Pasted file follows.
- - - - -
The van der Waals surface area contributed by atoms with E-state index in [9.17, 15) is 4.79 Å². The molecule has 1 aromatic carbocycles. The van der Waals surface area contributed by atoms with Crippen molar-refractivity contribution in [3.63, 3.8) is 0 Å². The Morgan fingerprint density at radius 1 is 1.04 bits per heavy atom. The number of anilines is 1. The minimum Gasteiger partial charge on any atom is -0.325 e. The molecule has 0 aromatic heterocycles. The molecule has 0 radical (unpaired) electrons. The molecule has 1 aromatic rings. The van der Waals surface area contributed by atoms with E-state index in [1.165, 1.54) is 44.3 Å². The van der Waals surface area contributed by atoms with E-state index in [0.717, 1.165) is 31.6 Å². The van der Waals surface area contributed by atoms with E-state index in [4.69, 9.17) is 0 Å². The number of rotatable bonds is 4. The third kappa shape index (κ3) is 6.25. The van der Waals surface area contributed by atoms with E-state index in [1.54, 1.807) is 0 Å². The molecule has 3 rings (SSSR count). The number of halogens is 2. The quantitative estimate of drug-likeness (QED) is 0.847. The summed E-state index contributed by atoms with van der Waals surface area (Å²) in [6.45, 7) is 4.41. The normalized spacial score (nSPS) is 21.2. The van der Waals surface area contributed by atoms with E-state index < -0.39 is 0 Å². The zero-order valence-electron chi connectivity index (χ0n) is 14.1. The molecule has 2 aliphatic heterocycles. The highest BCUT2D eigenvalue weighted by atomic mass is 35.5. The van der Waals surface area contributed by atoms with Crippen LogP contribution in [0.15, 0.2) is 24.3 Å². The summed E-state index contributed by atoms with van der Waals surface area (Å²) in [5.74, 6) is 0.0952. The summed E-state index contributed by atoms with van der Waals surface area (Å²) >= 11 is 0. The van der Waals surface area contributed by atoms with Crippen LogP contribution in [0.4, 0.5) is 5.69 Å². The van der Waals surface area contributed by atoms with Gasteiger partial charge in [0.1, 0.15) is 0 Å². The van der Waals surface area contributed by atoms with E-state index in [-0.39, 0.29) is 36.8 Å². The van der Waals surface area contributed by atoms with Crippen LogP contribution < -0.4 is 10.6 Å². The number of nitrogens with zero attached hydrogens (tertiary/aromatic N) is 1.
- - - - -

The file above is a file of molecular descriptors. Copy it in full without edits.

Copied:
The van der Waals surface area contributed by atoms with E-state index in [9.17, 15) is 4.79 Å². The molecule has 1 aromatic carbocycles. The van der Waals surface area contributed by atoms with Crippen molar-refractivity contribution in [3.63, 3.8) is 0 Å². The Morgan fingerprint density at radius 1 is 1.04 bits per heavy atom. The number of anilines is 1. The minimum Gasteiger partial charge on any atom is -0.325 e. The molecule has 0 aromatic heterocycles. The molecule has 0 radical (unpaired) electrons. The molecule has 1 aromatic rings. The van der Waals surface area contributed by atoms with E-state index in [1.165, 1.54) is 44.3 Å². The van der Waals surface area contributed by atoms with E-state index in [0.717, 1.165) is 31.6 Å². The van der Waals surface area contributed by atoms with E-state index in [4.69, 9.17) is 0 Å². The number of rotatable bonds is 4. The third kappa shape index (κ3) is 6.25. The van der Waals surface area contributed by atoms with E-state index in [1.54, 1.807) is 0 Å². The molecule has 3 rings (SSSR count). The number of halogens is 2. The quantitative estimate of drug-likeness (QED) is 0.847. The summed E-state index contributed by atoms with van der Waals surface area (Å²) in [6.45, 7) is 4.41. The normalized spacial score (nSPS) is 21.2. The van der Waals surface area contributed by atoms with E-state index < -0.39 is 0 Å². The zero-order valence-electron chi connectivity index (χ0n) is 14.1. The molecule has 2 aliphatic heterocycles. The highest BCUT2D eigenvalue weighted by atomic mass is 35.5. The van der Waals surface area contributed by atoms with Crippen LogP contribution in [0.15, 0.2) is 24.3 Å². The summed E-state index contributed by atoms with van der Waals surface area (Å²) in [5.74, 6) is 0.0952. The summed E-state index contributed by atoms with van der Waals surface area (Å²) >= 11 is 0. The van der Waals surface area contributed by atoms with Crippen LogP contribution in [0.4, 0.5) is 5.69 Å². The van der Waals surface area contributed by atoms with Gasteiger partial charge in [0.1, 0.15) is 0 Å². The van der Waals surface area contributed by atoms with E-state index in [-0.39, 0.29) is 36.8 Å². The van der Waals surface area contributed by atoms with Crippen LogP contribution < -0.4 is 10.6 Å². The number of nitrogens with zero attached hydrogens (tertiary/aromatic N) is 1.